Temple Emanuel | Los Angeles Conservancy
Temple Emanuel
Photo courtesy Architectural Resources Group

Temple Emanuel

Temple Emanuel is remarkable as a recently refurbished icon of Modernism in Beverly Hills, as well as the first religious building designed by prolific Modern architect Sidney Eisenshtat. Completed in 1953, the building reflects Eisenshtat’s belief that synagogues should be horizontal rather than vertical because God dwells among the people with no intermediary. It is a low yet massive building clad mostly in brick, with a main façade that features brick arches tapering to fine points before they connect with the ground, making the building seem much lighter.

The main entrance features a circular concrete canopy, open in the middle and supported by simple posts. This circular motif continues into the main sanctuary, which is likewise curved for a feeling of inclusion and unity. Like other synagogues and academic buildings Eisenshtat would go on to create, Temple Emanuel exhibits a masterly shaping of simple brick and concrete into expressive, evocative forms. His design evokes a tent in the desert, like those used by the ancient Hebrews. Original art pieces, including metal sculptures, stained glass windows, and a mosaic mural, were partially covered up by interior modifications over the years but were exposed and preserved as part of a 2011 renovation by Rios Clementi Hale Studios.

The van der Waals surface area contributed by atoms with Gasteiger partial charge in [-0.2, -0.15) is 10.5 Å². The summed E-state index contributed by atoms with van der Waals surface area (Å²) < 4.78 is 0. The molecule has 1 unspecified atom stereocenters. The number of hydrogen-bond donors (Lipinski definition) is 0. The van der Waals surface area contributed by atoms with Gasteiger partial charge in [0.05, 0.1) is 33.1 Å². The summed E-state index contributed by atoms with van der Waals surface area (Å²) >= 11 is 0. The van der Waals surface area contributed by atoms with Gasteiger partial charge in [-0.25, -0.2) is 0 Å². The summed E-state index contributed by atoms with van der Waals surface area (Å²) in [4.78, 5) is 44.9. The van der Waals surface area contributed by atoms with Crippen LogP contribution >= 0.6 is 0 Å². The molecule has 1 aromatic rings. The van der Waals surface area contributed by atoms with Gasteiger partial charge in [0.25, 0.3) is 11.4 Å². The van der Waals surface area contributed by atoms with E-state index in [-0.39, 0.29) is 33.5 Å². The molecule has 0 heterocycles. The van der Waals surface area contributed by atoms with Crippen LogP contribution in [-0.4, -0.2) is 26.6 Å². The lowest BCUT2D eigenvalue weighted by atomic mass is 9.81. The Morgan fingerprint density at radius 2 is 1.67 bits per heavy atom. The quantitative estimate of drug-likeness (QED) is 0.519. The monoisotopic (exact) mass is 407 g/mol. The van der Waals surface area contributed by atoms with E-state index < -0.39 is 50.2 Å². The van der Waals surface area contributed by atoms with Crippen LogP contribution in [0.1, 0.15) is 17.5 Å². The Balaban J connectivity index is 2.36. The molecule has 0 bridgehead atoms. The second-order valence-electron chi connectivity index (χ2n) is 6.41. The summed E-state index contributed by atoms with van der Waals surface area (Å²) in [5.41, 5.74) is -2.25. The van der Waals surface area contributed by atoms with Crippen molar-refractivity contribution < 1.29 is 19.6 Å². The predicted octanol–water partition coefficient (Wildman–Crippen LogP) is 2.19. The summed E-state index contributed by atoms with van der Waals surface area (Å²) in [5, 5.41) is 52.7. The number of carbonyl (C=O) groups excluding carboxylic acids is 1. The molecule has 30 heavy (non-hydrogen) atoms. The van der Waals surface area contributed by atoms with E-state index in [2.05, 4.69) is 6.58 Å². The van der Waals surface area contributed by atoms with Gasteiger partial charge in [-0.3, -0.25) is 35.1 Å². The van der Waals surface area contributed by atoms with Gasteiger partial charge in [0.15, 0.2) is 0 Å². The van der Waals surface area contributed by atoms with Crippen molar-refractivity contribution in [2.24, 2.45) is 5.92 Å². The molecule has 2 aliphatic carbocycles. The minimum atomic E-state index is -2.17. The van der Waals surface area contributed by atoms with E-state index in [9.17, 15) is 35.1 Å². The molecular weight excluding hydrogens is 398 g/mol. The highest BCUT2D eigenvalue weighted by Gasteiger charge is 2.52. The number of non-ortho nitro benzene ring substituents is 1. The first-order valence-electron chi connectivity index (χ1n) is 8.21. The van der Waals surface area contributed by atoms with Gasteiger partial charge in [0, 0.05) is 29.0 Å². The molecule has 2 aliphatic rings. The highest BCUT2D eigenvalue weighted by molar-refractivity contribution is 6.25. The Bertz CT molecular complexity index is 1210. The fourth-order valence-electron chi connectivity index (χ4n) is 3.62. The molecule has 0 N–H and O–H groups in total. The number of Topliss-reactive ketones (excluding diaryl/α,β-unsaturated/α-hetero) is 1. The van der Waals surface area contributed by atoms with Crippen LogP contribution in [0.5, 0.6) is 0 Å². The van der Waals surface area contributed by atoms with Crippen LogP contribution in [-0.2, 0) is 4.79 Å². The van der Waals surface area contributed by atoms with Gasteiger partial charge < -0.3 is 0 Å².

Photo by Marisela Ramirez/L.A. Conservancy

Tenrikyo Church

Tenrikyo Church is one of a small number of traditionally Japanese churches remaining in Boyle Heights today.
Photo by Douglas Hill

Albert Van Luit Complex

The site of the world-renowned wallpaper factory of Albert Van Luit, the Mid-Century Modern Van Luit Complex provided a safe and diverse work environment for ethnic and sexual minorities from the 1950s through 1970s.